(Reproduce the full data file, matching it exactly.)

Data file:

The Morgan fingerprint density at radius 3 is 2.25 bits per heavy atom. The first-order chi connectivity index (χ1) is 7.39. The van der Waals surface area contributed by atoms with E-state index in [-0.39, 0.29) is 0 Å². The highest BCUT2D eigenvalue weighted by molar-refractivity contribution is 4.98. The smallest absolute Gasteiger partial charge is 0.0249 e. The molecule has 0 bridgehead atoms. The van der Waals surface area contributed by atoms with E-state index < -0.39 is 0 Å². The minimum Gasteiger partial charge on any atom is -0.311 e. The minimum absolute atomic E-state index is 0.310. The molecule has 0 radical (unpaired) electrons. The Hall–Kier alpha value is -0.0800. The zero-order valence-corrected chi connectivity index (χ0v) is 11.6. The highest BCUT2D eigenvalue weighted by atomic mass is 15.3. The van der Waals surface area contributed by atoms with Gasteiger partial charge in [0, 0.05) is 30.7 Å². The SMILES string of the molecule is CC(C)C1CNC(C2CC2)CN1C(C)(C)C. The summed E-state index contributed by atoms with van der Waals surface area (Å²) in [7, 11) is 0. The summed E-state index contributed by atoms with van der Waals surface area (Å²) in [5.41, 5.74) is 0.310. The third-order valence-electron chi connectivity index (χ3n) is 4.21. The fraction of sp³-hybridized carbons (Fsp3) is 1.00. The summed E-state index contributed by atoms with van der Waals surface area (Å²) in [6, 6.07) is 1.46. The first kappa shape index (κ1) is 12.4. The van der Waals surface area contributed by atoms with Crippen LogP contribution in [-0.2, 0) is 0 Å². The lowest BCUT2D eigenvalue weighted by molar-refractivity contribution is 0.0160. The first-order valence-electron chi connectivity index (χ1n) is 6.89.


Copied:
The Morgan fingerprint density at radius 3 is 2.25 bits per heavy atom. The first-order chi connectivity index (χ1) is 7.39. The van der Waals surface area contributed by atoms with E-state index in [-0.39, 0.29) is 0 Å². The highest BCUT2D eigenvalue weighted by molar-refractivity contribution is 4.98. The smallest absolute Gasteiger partial charge is 0.0249 e. The molecule has 0 bridgehead atoms. The van der Waals surface area contributed by atoms with E-state index < -0.39 is 0 Å². The minimum Gasteiger partial charge on any atom is -0.311 e. The minimum absolute atomic E-state index is 0.310. The molecule has 0 radical (unpaired) electrons. The Hall–Kier alpha value is -0.0800. The zero-order valence-corrected chi connectivity index (χ0v) is 11.6. The highest BCUT2D eigenvalue weighted by atomic mass is 15.3. The van der Waals surface area contributed by atoms with Gasteiger partial charge in [0, 0.05) is 30.7 Å². The SMILES string of the molecule is CC(C)C1CNC(C2CC2)CN1C(C)(C)C. The summed E-state index contributed by atoms with van der Waals surface area (Å²) in [7, 11) is 0. The summed E-state index contributed by atoms with van der Waals surface area (Å²) in [5.41, 5.74) is 0.310. The third-order valence-electron chi connectivity index (χ3n) is 4.21. The fraction of sp³-hybridized carbons (Fsp3) is 1.00. The summed E-state index contributed by atoms with van der Waals surface area (Å²) in [6, 6.07) is 1.46. The first kappa shape index (κ1) is 12.4. The van der Waals surface area contributed by atoms with Crippen LogP contribution in [-0.2, 0) is 0 Å². The lowest BCUT2D eigenvalue weighted by molar-refractivity contribution is 0.0160. The first-order valence-electron chi connectivity index (χ1n) is 6.89.